# Find theta from the cross product and dot product of two vectors

loganblacke

## Homework Statement

If the cross product of vector v cross vector w = 3i + j + 4k, and the dot product of vector v dot vector w = 4, and theta is the angle between vector v and vector w, find tan(theta) and theta.

## Homework Equations

vector c = |v||w| sin(theta) where vector c is the cross product of v and w.

## The Attempt at a Solution

I'm assuming you have to split the cross product back into the two original vectors and then calculate the angle but I'm not sure how to go from cross product to 2 vectors. Please help!

## Answers and Replies

Science Advisor
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You can't get the two vectors. And you don't have to.
|3i + j + 4k|=|v|*|w|*sin(theta). 4=|v|*|w|*cos(theta). How would you get tan(theta) from that?

loganblacke
You can't get the two vectors. And you don't have to.
|3i + j + 4k|=|v|*|w|*sin(theta). 4=|v|*|w|*cos(theta). How would you get tan(theta) from that?

I honestly have no idea.

Staff Emeritus
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Education Advisor
Think trig identity.

Science Advisor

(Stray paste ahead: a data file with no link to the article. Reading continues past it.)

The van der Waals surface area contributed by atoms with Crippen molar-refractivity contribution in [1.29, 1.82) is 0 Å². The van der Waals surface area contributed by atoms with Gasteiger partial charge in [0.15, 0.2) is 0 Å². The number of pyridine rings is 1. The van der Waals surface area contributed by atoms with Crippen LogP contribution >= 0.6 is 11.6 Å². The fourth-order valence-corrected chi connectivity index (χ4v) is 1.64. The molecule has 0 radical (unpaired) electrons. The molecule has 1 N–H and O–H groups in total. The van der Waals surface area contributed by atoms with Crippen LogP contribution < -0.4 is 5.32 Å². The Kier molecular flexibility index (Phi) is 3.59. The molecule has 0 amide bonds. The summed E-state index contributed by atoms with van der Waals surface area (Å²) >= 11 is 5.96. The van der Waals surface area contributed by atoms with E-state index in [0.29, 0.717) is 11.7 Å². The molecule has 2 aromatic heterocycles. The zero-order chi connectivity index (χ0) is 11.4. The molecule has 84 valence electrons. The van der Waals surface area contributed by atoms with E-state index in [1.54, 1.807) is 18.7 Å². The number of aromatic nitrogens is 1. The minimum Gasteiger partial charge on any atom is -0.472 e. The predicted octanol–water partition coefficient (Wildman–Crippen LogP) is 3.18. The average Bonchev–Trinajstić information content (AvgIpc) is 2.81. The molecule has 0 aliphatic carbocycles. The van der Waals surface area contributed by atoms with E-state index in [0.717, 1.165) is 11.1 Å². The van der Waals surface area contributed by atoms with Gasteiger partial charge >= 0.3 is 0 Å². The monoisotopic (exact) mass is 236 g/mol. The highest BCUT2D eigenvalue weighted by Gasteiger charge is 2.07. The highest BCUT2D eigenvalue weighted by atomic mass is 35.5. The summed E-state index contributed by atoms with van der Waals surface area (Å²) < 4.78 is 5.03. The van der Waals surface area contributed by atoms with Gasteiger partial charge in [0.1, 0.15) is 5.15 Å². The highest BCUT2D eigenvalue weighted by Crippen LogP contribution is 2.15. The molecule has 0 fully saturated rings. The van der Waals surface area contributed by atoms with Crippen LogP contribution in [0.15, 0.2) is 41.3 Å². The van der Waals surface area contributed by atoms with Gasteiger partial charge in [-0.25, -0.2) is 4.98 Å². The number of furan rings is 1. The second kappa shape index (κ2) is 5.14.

Homework Helper
Think trig identity.

That's coy. :) What's the definition of tan(theta)?

loganblacke
That's coy. :) What's the definition of tan(theta)?

tan theta is sin theta/cos theta.. which I think would put the vector over its magnitude and result in tan theta = unit vector..

Science Advisor
Homework Helper
tan theta is sin theta/cos theta.. which I think would put the vector over its magnitude and result in tan theta = unit vector..

??? Divide the two sides of the equations by each other. Can't you find a way to get tan(theta) on one side?

loganblacke
??? Divide the two sides of the equations by each other. Can't you find a way to get tan(theta) on one side?

I'm completely lost right now, the only thing i can work out on paper is if you isolate |v|*|w| in both equations by dividing both sides by cos theta and sin theta respectively. Then you could set the vector/sin theta = 4/cos theta.

Science Advisor
Homework Helper
I'm completely lost right now, the only thing i can work out on paper is if you isolate |v|*|w| in both equations by dividing both sides by cos theta and sin theta respectively. Then you could set the vector/sin theta = 4/cos theta.

There aren't any vectors here anymore, there's only |3i + j + 4k|. That's number, not a vector. You can compute it. Can't you get sin(theta)/cos(theta) on one side and a number on the the other?

Last edited:
loganblacke
There aren't any vectors here anymore. Everything is just numbers. Sure isolate |v|*|w| in both equations. Then set the other sides equal to each other. What's the resulting equation?

I see now that its the magnitude of vector 3i + J + 4k rather than the vector itself. So you end up with sqrt(3^2+1^2+4^2)/sin theta = 4/cos theta..

So you end up with tan theta = sqrt(26)/4.

loganblacke
then theta = arctan(sqrt(26)/4)

Thanks for the help.. again.

Staff Emeritus
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That's coy. :)
I am nothing if not coy.